The peaks of Carrauntoohil and others in the MacGillycuddy’s Reeks mountain rise from the Iveragh Peninsula.

    Although our mountains are not considered high, it’s always impressive to boast that you have reached the summit of the highest mountain in a given country. Kerry is home to Ireland’s highest peak.

    Carrauntoohil stands at 1,038m (3,405ft), and its height combined with terrain, weather conditions and trail conditions make it a tough climb. Safety is paramount – travel only with an experienced guide as serious accidents occur on Carrantouhil every year.

    Choose either the Coomloughra Horseshoe route which encompasses the second and third highest peaks, or for those who prefer a challenge, take the MacGillacuddy Reeks. The ridge trail hammers out six peaks in a day’s walk.

    An amazing challenge, Carrantouhil provides a sense of accomplishment as well as stunning views over Killarney.

    Sound exhilarating? Make the climb yourself on a deluxe hiking trip in the mountains of Kerry.

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    Walk the Kerry Way


    Glistening waters of Torc Waterfall.

    If you are committing to holidaying in Kerry as opposed to a road trip of Ireland, then you must attempt the Kerry Way. Walk the 213km way-marked trail that will show you the best of the peninsula. It takes 8-10 days to do and can be sectioned off to walk from one accommodation to the next.

    If you want a trip that is off the beaten track, then this is definitely for you.  If it sounds too gruelling, simply pick one of the sections to do. The first leg, Killarney to Torc Waterfall is just 6km long. The breathtaking waterfall is worth the sweat and effort alone.

    Learn more about walking the Kerry Way and other Irish long distance trails in our guide.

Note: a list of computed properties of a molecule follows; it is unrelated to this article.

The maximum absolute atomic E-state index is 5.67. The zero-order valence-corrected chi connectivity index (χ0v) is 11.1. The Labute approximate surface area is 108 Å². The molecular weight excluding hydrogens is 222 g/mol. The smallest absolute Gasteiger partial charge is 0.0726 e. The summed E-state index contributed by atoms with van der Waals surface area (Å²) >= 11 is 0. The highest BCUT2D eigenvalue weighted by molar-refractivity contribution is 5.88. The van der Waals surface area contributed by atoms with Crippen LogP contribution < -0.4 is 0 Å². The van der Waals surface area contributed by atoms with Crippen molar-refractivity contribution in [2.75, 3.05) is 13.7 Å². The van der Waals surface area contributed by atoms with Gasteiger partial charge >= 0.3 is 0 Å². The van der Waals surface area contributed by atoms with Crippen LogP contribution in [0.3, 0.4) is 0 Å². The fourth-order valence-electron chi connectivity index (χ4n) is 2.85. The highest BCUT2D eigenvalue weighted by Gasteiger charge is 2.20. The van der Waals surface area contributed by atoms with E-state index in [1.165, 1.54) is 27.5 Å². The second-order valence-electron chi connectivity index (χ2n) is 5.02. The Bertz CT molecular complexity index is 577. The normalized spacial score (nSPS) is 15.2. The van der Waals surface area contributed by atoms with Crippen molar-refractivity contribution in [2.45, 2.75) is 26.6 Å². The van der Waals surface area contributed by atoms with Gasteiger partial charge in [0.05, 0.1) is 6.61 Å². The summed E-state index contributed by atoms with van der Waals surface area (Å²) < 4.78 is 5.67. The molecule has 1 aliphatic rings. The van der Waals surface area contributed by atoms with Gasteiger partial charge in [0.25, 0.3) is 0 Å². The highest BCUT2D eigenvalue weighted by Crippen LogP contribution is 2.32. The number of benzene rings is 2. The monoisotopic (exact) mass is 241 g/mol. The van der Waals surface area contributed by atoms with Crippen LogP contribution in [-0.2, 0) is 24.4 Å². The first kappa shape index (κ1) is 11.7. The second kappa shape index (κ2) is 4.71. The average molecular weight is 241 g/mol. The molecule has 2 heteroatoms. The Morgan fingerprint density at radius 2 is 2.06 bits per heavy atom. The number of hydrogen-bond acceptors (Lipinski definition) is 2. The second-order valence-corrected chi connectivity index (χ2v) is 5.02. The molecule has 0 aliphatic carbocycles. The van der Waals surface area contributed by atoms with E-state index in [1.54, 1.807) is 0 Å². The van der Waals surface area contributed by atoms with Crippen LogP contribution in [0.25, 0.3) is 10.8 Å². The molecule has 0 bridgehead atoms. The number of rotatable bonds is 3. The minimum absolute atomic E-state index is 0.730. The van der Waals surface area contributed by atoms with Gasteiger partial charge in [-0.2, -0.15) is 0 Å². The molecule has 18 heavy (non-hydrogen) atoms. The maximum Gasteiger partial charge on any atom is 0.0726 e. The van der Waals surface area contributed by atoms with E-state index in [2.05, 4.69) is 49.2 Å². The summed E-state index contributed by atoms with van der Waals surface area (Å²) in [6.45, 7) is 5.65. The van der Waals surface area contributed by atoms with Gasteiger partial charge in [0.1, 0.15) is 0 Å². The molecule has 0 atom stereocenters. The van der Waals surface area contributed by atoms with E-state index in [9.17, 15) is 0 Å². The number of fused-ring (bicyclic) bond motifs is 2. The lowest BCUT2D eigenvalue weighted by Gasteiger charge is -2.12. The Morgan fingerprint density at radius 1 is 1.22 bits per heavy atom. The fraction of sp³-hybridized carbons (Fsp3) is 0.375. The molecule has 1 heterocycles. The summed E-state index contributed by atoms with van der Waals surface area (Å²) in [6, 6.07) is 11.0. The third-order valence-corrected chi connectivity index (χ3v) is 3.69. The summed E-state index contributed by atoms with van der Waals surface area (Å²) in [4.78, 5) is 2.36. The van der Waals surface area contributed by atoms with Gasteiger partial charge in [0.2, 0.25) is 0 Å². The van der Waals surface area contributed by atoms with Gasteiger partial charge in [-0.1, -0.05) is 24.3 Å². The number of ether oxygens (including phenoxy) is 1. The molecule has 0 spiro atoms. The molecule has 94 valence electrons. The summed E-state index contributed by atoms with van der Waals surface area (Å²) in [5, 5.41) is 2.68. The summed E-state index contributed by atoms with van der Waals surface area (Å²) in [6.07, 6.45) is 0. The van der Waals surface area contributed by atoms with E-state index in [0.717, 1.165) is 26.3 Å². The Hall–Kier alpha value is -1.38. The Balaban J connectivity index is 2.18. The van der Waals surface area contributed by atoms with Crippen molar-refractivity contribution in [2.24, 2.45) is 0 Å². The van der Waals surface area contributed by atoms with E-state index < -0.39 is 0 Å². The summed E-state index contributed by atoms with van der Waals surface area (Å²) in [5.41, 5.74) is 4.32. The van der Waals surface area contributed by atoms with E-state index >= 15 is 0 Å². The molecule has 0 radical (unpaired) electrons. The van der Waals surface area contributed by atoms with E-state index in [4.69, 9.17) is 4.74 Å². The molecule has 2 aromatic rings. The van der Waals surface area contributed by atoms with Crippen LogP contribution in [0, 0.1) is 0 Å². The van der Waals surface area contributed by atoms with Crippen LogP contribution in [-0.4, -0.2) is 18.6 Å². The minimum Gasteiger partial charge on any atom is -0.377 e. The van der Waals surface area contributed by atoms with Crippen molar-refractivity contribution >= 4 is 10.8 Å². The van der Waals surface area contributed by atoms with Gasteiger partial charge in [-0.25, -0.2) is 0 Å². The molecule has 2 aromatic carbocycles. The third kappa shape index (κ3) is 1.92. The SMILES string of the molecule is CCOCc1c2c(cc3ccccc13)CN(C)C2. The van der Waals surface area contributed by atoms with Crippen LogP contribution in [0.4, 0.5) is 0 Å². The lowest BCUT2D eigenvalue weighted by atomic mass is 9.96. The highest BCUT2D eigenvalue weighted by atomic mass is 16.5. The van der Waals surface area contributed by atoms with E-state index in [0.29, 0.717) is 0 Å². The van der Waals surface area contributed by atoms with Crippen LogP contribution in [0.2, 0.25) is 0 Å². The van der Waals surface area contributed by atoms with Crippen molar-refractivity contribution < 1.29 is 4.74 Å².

Walk sections of the Kerry Way on a new hiking trip through Kerry and Clare.

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    Day Trips from Killarney


    Winding roads of the dramatic Healy Pass.

    Killarney is ideally located in the centre of Kerry, therefore the perfect place to leave your luggage in the hotel, rent a car and take a day trip. The choices are plentiful:

    Take time in the evenings to kick back and relax. The town of Killarney has as much to offer as the wild places surrounding it. Spend a night discovering its hidden gems such as sipping whiskey at the counter of old Irish pubs while listening to live traditional Irish music.

    Check out what festivals will be on at the time you are there. Take a whiskey class at the local brewery. In winter, there are Christmas markets and in summer, plenty of outdoor concerts. Do the Kerry Craft Trail or the Killarney Mile Road Race… Killarney is not a place where you’ll risk boredom.

    Visit Killarney National Park

    Meet the Author: Patricia Doe

    A Sligo native, Patricia spent several years in the upscale hospitality industry and knows everything there is to know about luxury accommodations in Ireland! A keen cyclist and runner, Patricia has travelled the world - including a honeymoon road trip through Middle America! Patrica is Wilderness Ireland's General Manager, having joined the team in 2015.